The current study examined how impulsivity-related traits (negative urgency, sensation seeking, and positive urgency), behavioral measures of risk taking and reward seeking, and physiological reactivity related to three different risky sexual behaviors in sexually active undergraduate men (N = 135). Regression analyses indicated that sensation seeking and behavioral risk-taking predicted unique variance in number of sexual partners. These findings suggest that, for young men, acquisition of new partners is associated with need for excitement and reward and willingness to take risks to meet those needs. Sensation seeking, behavioral risk-taking, and skin conductance reactivity to arousing stimuli was related to ever having engaged in sex with a stranger, indicating that, for men, willingness to have sex with a stranger is related not only to the need for excitement and risk-taking but also with innate responsiveness to arousing environmental triggers. In contrast, regression analyses indicated that young men who were impulsive in the context of negative emotions were less likely to use condoms, suggesting that emotion-based impulsivity may be an important factor in negligent prophylactic use. This study adds to the current understanding of the divergence between the correlates of risky sexual behaviors and may lend utility to the development of individualized HIV prevention programming.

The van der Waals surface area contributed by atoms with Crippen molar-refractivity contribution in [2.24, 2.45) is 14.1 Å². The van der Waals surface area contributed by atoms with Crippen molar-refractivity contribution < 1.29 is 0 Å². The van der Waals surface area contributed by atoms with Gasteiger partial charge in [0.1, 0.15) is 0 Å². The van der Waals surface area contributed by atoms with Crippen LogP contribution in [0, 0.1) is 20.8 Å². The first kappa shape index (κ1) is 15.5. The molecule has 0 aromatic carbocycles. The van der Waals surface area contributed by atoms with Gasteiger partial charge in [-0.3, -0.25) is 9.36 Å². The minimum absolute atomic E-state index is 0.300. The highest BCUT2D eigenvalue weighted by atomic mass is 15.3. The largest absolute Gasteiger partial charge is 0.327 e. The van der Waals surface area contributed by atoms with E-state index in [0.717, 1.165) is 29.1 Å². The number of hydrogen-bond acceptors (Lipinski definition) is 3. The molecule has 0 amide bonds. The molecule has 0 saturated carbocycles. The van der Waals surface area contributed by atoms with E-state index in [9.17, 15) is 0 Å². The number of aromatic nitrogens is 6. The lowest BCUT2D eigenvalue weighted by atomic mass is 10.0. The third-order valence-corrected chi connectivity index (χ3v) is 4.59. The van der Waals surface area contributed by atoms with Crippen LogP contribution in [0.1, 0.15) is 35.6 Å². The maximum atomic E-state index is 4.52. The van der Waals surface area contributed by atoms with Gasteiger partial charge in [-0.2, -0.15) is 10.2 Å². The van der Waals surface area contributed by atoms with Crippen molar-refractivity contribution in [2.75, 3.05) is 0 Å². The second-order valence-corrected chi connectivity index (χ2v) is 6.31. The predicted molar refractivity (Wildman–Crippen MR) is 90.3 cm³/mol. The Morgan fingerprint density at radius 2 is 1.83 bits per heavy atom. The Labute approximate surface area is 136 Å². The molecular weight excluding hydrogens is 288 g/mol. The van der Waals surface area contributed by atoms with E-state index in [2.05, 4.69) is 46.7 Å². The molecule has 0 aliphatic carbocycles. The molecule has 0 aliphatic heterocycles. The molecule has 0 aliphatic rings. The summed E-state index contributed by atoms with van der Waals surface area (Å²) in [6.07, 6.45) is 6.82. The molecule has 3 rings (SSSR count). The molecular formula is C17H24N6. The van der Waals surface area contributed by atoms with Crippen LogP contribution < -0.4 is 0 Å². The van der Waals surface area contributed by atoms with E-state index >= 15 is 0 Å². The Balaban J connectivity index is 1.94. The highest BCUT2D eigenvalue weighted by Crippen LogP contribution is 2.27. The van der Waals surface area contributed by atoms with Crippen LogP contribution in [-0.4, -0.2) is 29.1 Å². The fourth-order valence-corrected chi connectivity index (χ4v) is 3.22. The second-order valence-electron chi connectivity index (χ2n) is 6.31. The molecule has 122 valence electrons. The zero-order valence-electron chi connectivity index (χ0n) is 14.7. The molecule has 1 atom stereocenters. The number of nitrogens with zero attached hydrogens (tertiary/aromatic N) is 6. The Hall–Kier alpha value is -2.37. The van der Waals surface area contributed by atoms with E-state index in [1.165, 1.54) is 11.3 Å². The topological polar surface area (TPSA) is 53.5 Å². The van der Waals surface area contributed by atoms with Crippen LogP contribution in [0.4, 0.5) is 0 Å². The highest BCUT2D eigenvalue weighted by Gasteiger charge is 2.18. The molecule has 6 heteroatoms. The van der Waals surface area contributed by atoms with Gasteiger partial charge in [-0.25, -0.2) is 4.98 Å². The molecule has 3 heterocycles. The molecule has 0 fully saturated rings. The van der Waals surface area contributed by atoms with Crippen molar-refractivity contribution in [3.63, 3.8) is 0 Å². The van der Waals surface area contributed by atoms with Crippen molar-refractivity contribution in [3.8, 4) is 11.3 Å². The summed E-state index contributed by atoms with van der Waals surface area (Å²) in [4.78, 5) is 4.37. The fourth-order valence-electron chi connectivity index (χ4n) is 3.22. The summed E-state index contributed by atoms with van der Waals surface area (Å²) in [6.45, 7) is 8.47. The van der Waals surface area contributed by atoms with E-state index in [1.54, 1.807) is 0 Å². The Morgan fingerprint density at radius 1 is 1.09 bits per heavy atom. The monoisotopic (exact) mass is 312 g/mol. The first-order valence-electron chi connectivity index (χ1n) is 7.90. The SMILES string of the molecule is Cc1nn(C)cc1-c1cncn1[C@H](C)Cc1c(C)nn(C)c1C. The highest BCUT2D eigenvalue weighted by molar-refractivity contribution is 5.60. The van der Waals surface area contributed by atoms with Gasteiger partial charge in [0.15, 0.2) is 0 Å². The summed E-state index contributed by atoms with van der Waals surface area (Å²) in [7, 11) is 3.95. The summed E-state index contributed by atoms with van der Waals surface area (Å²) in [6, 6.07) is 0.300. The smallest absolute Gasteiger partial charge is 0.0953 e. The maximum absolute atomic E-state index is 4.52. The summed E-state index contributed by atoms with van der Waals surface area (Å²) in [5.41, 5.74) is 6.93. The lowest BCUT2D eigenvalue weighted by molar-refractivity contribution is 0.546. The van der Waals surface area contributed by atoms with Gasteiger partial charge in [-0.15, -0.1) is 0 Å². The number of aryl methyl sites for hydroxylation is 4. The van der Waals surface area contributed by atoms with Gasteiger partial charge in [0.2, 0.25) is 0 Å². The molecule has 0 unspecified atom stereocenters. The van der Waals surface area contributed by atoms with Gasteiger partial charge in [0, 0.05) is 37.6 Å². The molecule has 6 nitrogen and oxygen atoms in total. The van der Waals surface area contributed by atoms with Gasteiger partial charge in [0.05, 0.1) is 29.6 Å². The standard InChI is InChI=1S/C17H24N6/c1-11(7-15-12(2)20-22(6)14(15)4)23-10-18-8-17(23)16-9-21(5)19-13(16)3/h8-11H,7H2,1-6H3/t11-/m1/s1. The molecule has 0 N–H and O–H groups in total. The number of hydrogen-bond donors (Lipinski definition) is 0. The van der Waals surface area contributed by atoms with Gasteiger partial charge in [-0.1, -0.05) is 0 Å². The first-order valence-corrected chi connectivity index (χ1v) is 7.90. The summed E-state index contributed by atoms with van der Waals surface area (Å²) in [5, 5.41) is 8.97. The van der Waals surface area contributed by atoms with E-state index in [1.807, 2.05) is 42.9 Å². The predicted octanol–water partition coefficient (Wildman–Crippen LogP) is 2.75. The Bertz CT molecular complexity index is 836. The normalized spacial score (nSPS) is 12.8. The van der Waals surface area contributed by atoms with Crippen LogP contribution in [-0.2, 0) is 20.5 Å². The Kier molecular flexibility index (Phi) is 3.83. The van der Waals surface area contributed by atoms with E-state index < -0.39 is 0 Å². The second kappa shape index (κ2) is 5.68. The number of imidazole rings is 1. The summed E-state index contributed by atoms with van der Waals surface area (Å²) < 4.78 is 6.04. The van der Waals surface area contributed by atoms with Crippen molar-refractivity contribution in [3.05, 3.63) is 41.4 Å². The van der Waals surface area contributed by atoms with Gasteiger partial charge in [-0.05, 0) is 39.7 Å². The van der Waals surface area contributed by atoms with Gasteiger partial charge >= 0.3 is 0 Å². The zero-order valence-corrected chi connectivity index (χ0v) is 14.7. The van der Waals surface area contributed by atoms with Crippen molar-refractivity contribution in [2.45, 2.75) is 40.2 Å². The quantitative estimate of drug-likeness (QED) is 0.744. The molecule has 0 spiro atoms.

20. No longer his and hers, but ours: examining sexual arousal in response to erotic stories designed for both sexes.

    Science.gov (United States)

    Scott, Christina L; Cortez, Angelberto

    2011-01-01

    Research on sexual arousal and erotica has focused primarily on men and women's responses to erotic films and stories designed for a sex-specific audience. To reduce the confounds of relying on separate materials when evaluating sex differences in arousal, the present study designed suggestive and explicit erotic stories that were rated as being equally appealing to men and women. Participants were 212 undergraduate students who completed self-report measures of sexual self-esteem, sexual desire, and pre- and posttest measures of arousal. As hypothesized, women in the suggestive and explicit conditions reported a significant increase in sexual arousal; however, only men who read the explicit story demonstrated significant elevations in arousal. The creation of "equally appealing" erotic stories has challenged the existing research paradigm and has initiated the investigation of sexual arousal from a set of common materials designed for both sexes. The benefits of creating a series of equally appealing erotic materials extends beyond empirical research and may ultimately facilitate greater openness and communication between heterosexual couples.